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Today's News

  • EARLIER: Tornado tragedy touches families

    The horror of the tornadoes that ravaged the south Wednesday unfolded for all of us on TV screens, in news reports, on video posted on the Web and from narrated live reports streamed from various locations.

    Even as we in Shelby County were enduring threats and sirens to alert us of possible storms of our own, we watched perhaps the worst such catastrophe in history blow across the hills and plains of Mississippi, Alabama, into Georgia and beyond.

  • Shelby man says he has established his own 'kingdom'

    Late one recent afternoon, a cadre of Kentucky State Police troopers and Shelby County Sheriff’s deputies gathered in Todds Point. They donned their protective vests and planned their strategy.
    Their assignment: serve a warrant to a resident charged with driving without a valid license.
    Yes, KSP rallied officers from two police units as a precaution in serving this warrant.
    But officers say they had their reasons to be concerned, because they weren’t serving this warrant to just an ordinary scofflaw.

  • News Briefs: April 29, 2011

    KIPDA seeks candidates
    for Medicare aid program

    The Kentuckiana Regional Planning and Development Agency (KIPDA) has announced open enrollment for a community outreach program covering qualified Medicare beneficiaries under the “Extra Help with Prescription Drug Costs.”
    The program, covering subsidies for Medicare Part D, is administered by the Social Security Administration using new 2011 Federal higher income levels.

  • Shelby's Earth Day celebration to dedicate new center

    Where can you find eagles, scorpions, elk and even a Madagascar hissing cockroach all in the same place?
    Well, it’s not Noah’s Ark, although some would say the water level is just about right.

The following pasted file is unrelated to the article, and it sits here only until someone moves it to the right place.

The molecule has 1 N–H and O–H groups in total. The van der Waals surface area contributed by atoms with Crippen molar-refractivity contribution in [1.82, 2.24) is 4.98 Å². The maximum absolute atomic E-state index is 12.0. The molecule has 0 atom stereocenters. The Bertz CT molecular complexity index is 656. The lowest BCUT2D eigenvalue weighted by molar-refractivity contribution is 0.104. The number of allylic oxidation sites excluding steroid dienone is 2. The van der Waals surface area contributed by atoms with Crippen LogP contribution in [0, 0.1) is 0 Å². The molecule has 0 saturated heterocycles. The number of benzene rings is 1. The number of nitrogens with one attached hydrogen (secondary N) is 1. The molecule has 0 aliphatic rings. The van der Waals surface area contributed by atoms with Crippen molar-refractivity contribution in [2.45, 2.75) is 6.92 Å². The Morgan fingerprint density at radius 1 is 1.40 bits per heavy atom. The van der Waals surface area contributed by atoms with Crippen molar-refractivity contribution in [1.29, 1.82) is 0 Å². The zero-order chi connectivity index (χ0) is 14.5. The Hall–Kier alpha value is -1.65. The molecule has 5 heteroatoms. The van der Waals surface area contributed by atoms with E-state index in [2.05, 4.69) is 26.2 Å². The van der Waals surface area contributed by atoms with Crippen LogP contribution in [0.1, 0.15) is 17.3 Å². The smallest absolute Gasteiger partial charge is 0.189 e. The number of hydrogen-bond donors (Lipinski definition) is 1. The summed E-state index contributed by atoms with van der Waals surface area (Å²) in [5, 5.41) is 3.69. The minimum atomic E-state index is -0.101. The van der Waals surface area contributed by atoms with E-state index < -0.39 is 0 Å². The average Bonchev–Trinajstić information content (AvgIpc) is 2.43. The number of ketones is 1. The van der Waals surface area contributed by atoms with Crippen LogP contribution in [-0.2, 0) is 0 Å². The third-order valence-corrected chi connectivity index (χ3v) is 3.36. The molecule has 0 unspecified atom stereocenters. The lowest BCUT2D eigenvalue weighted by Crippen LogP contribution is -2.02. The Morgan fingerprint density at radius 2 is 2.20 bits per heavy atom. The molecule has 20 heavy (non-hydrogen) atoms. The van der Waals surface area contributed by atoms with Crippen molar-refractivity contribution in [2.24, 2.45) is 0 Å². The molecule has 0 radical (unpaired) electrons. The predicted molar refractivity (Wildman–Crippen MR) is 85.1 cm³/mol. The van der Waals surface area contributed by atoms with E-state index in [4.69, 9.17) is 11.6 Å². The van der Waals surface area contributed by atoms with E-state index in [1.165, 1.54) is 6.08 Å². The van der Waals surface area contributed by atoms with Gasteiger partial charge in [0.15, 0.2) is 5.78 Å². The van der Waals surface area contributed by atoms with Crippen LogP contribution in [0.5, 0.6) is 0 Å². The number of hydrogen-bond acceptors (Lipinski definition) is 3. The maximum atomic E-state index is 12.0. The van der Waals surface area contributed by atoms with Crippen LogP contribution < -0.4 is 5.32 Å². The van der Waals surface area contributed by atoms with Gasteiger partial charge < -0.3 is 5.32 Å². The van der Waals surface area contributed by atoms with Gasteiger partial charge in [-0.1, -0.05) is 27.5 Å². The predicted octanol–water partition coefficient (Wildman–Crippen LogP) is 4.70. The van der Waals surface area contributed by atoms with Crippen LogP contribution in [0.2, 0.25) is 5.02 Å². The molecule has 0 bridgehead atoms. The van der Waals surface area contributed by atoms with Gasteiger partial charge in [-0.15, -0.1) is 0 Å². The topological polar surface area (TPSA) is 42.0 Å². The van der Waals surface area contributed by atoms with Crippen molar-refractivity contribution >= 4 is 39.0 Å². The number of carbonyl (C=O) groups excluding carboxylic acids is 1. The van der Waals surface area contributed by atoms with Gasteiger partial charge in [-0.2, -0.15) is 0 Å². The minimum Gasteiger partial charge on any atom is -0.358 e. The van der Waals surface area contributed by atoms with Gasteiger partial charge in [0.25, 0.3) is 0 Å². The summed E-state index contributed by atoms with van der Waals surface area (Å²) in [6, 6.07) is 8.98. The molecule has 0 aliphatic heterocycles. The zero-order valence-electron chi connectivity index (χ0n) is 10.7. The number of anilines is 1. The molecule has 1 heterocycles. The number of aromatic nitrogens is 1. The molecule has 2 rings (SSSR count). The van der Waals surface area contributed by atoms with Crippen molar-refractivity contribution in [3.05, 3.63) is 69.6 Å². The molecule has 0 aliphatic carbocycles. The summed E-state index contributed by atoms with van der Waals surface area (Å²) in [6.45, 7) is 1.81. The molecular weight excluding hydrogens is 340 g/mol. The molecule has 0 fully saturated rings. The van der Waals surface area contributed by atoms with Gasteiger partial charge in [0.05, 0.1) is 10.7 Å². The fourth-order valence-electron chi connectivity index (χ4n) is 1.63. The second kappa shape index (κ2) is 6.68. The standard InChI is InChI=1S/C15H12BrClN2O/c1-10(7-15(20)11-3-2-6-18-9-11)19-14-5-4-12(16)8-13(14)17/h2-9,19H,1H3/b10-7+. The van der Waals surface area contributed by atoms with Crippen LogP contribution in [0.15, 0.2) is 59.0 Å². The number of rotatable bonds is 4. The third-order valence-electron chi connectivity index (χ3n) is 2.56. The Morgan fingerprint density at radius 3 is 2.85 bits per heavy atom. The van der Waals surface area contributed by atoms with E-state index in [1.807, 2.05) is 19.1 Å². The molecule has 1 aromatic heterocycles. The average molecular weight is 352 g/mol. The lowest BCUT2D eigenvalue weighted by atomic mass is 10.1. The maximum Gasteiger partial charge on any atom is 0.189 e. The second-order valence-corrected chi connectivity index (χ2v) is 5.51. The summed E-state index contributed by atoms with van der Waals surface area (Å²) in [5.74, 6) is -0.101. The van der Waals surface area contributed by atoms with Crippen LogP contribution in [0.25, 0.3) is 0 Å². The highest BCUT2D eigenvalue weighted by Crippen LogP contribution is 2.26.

Rather, it’s the Earth Day Celebration at Red Orchard Park on Saturday.
    Although Earth Day was officially recognized last Friday, Shelby County Parks and Recreation is holding its festivities this week,  and Director Clay Cottongim said it promises to be the best since the observance began four years ago.

  • Collins-Shelby County baseball game postponed until May 11

    Tonight's baseball game between Collins and Shelby County, which was scheduled for 7 p.m., has been postponed due to wet field conditions.

    It will be made up May 11 at Shelby County.

  • WICHE: Amsonia is 2011 perennial plant of the year

    The 2011 Perennial Plant of the Year is Amsonia hubrichtii, or Arkansas blue star. We have long enjoyed Amsonia tabernaemontana, Arkansas blue star’s less refined cousin, in the garden; but A. hubrichtii takes the prize for superior multi-season interest.

  • Horse boarding is a part of business in Shelby County

    Shelby Countians love their horses, and the presence of more than 200 horse farms in the county is a reflection of that.

    But who takes care of all these horses?

    Boarding is a big industry in the county—an industry that Bob Johnson of Cooper Coin Farm in Simpsonville said is important because keeping a horse means one must take care of the animal, and that care has far reaching implications in the equine business, he said.

  • Shelby family's trailer company has taken off

    As Louisville and Lexington gear up for a heavy Kentucky Derby tourist season, folks from all over the country are piling in trains, planes and automobiles to visit the Bluegrass State.

    And all those horses that won races in California, Florida, Arkansas, Illinois and Louisiana and earned a chance to run for the roses are descending on the area, too.

  • Shelby County farms have fewer horses in the fields

    As is the case with most horse breeds, fewer and fewer Saddlebreds are being produced on a national scale than even a few years ago. But many farm owners in Shelby County have kept the breeding wheels turning so they can be ready when the market eventually rebounds.

    Annual registrations of Saddlebreds, which reached an estimated low of 1,930 in 2010, have declined 33.6 percent since 2000, according to data supplied by the American Saddlebred Registry.

  • Saddlebred breeding season can be varied

    Like their human counterparts, equine babies are going to come on the scene when they are darn well ready. The only thing their owners can try to control is the time of year the foals will come.

    Depending on who you are talking with, that horse-birthing time of the year known as foaling season is either in full swing, or has just gotten started.